Victoria's anti-corruption Commission, IBAC, has charged three people in relation to the Ultranet fiasco, a failed online teaching system for Victorian Government schools which cost taxpayers an estimated $240 million.
The Independent Broad-based Anti-corruption Commission (IBAC) said the charges have been laid against a former managing director and CEO, a former group general manager technology solutions, and a former Department of Education and Training Deputy Secretary.
Each has been charged with five counts of obtaining property by deception. The former education department secretary has also been charged with one count of misconduct in public office.
Ultranet was launched with an extravagant event in 2010, promising to ‘revolutionise learning’ for every Victorian school pupil. Within three years plagued by limited functionality and declining student take-up from an already pitiful base of 10 per cent, the Ultranet project was abandoned.
In January, IBAC said its investigation into the project had “exposed a range of improper actions and behaviours by senior departmental staff that effectively corrupted the tender process” in particular, the awarding of a contract to CSG Services, which was at the time owned by CSG Limited – may have been compromised.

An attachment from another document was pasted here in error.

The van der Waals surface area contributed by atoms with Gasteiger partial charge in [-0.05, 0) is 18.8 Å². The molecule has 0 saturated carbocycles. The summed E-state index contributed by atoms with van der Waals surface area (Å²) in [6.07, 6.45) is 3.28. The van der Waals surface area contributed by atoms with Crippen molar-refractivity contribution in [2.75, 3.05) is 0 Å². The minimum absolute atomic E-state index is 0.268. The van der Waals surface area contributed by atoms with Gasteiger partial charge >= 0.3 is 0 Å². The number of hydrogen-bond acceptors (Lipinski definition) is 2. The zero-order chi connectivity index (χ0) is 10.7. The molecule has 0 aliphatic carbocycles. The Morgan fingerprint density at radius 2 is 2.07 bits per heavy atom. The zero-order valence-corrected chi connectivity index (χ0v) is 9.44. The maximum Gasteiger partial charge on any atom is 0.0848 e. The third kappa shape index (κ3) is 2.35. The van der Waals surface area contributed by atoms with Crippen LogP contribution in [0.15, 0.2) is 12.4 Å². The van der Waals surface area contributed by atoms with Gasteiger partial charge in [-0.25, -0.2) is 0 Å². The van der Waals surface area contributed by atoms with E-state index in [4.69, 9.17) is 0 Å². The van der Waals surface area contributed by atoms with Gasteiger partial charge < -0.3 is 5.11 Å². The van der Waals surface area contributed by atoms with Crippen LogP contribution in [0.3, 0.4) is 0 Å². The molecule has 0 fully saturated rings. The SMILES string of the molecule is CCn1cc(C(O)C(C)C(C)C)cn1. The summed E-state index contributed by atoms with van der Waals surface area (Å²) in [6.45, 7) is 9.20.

“Central to many of the allegations examined”, the report released by IBAC earlier this year says, was former teacher turned senior state politician Darrell Fraser who one person told IBAC “broke every f---ing rule in the book”.
Following IBAC’s announcement today, CSG Limited warned shareholders that its CEO and managing director has had criminal charges filed against her, in relation to a consulting project dubbed the Learning Technologies and Quality Assurance Project (LTQAP).
Julie-Ann Kerin was promoted to the role of chief executive officer and managing director of CSG in 2012, replacing founding shareholder and former managing director Denis Mackenzie.
CSG, in an announcement to the Australian Securities Exchange, said the charges allege that the Department of Education and Early Childhood Development (DEECD) and its officers were deceived in 2011 about the true nature and purpose of the Learning Technologies and Quality Assurance Project, and into believing that Alliance Recruitment would complete all the work on that project.
The company has sought to distance itself from the scandal, adding that no charges have been brought against the company and that the subsidiary (CSG Services) involved in providing services to the DEECD was divested in 2012.
CSG stood by its previous statements that it “denies that it and its officers have done anything wrong”.
The company said it fully supports its managing director and chief executive officer in the defence of the charges.
The three individuals charged by IBAC have been summoned to appear in the Melbourne Magistrates' Court on July 3.
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